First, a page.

Kidney Disease

Hi, my name is Sarah, and I was diagnosed with end-stage renal failure aged 23. In this article I give suggestions about what a church can do to support people in their congregation who are similarly diagnosed. However, I will start with a short overview of the medical issues.

Kidney failure can happen to anyone at any age; indeed, some babies are born with kidney failure. It may be inherited, or the result of another health condition but you really don’t need to know the cause of a person's condition; just how you can support them.

Depending on when kidney failure is first diagnosed it may be possible to slow down further deterioration. However, when renal failure does occur there are three main forms of treatment:

  • hemodialysis which may be at home or usually in a unit/hospital and most often three times weekly
  • peritoneal dialysis which is undertaken at home and usually overnight
  • transplantation whereby one kidney is transplanted, either from a deceased or living donor, closely tissue-typed.

For further details about any of these do go to the National kidney Federation website.

As with any long-term health condition the time of diagnosis can be a frightening experience and one where it is usual to look for the worst-case scenario. Does your church have someone to talk to who is trained in disability equality/etiquette and a good listener? When accompanied by prayer, such a resource can often be important in helping someone come to terms and feel more in control of the situation.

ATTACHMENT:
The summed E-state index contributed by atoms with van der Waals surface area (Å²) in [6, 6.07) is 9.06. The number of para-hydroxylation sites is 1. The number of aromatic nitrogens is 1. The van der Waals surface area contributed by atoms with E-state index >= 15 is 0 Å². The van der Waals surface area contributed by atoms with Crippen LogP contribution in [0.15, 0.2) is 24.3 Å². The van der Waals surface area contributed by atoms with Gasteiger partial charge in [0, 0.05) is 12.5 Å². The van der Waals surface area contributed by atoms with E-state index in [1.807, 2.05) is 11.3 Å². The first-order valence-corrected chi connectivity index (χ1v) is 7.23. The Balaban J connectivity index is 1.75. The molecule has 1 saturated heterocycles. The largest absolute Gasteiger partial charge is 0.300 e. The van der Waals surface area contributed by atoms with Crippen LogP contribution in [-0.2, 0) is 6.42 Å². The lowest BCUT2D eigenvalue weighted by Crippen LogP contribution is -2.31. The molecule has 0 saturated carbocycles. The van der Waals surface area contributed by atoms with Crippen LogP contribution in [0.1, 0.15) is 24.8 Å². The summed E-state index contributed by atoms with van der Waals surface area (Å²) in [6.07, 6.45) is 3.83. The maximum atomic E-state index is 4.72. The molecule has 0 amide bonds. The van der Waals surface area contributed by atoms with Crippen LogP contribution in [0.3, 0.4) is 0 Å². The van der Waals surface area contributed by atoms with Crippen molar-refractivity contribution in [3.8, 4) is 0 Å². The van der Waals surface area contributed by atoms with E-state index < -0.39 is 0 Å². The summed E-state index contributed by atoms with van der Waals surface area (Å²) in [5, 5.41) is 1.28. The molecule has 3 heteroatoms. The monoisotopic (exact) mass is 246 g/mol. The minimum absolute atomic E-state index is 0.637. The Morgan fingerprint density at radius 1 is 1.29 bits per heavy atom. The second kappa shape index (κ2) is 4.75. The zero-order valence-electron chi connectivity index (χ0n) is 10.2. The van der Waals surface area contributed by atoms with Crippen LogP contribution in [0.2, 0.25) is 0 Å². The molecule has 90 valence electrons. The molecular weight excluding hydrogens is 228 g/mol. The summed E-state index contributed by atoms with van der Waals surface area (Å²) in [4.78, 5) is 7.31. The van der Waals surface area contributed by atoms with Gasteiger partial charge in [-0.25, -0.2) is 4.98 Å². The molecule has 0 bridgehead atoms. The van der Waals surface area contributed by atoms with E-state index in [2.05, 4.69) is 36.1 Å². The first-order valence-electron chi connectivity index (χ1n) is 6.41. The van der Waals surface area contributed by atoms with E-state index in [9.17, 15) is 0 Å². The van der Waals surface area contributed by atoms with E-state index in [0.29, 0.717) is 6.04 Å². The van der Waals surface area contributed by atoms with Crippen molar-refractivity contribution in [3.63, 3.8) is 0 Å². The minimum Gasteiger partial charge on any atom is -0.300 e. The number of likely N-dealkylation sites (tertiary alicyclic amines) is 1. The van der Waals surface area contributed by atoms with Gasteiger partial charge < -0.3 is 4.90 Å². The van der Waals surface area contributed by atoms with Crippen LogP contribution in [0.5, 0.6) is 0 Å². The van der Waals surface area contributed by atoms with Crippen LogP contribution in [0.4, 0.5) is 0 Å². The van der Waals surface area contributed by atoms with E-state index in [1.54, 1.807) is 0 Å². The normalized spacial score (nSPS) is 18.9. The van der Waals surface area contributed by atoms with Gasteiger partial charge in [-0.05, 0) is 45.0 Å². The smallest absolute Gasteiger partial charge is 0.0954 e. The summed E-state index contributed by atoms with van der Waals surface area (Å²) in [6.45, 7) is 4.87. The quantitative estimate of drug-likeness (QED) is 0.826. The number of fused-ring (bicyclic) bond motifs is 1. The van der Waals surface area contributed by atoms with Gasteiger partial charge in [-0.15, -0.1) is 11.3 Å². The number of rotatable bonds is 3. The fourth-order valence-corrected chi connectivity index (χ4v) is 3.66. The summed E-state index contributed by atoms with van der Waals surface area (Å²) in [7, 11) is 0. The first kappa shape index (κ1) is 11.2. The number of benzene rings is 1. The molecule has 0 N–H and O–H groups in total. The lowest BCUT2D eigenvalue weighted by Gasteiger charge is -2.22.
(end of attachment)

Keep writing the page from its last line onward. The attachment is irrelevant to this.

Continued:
It would be wrong of me to lay down a prescriptive list of what a church can do to support someone receiving dialysis (either form). The best place to start is to ask the person! I realise things have changed since I was dialysing (1987-90) but if you don’t already, emphasise during worship that people can stand if they are able. You see, dialysis often does not restore full living but can leave you weak and a bit wobbly! During hymns I would cling to the pew in front with no spare breath to sing. A lift to church may also make all the difference to someone in renal failure but without a car. Two examples which would have helped me - but everyone’s experience is different so ask, don’t assume.

Most people on dialysis will have to follow a renal diet so if your church has a meal do you as a matter of course give a contact who people can speak with if they have dietary requirements? This may not be related to a medical condition but is great practice and encourages attendance. Please don’t go online and assume you know what they need.

A transplant is seen by many dialysis patients as the route to return to normality. Indeed, for some of us it can be – I was transplanted 31 years ago and returned to full time work within 9 weeks. For some, unfortunately, the graft never may work or last for only a few months. This is rarely the recipient’s fault and does not usually preclude a return to the waiting list.

SL March 2022

Posted in Disability Justice, Justice Hub.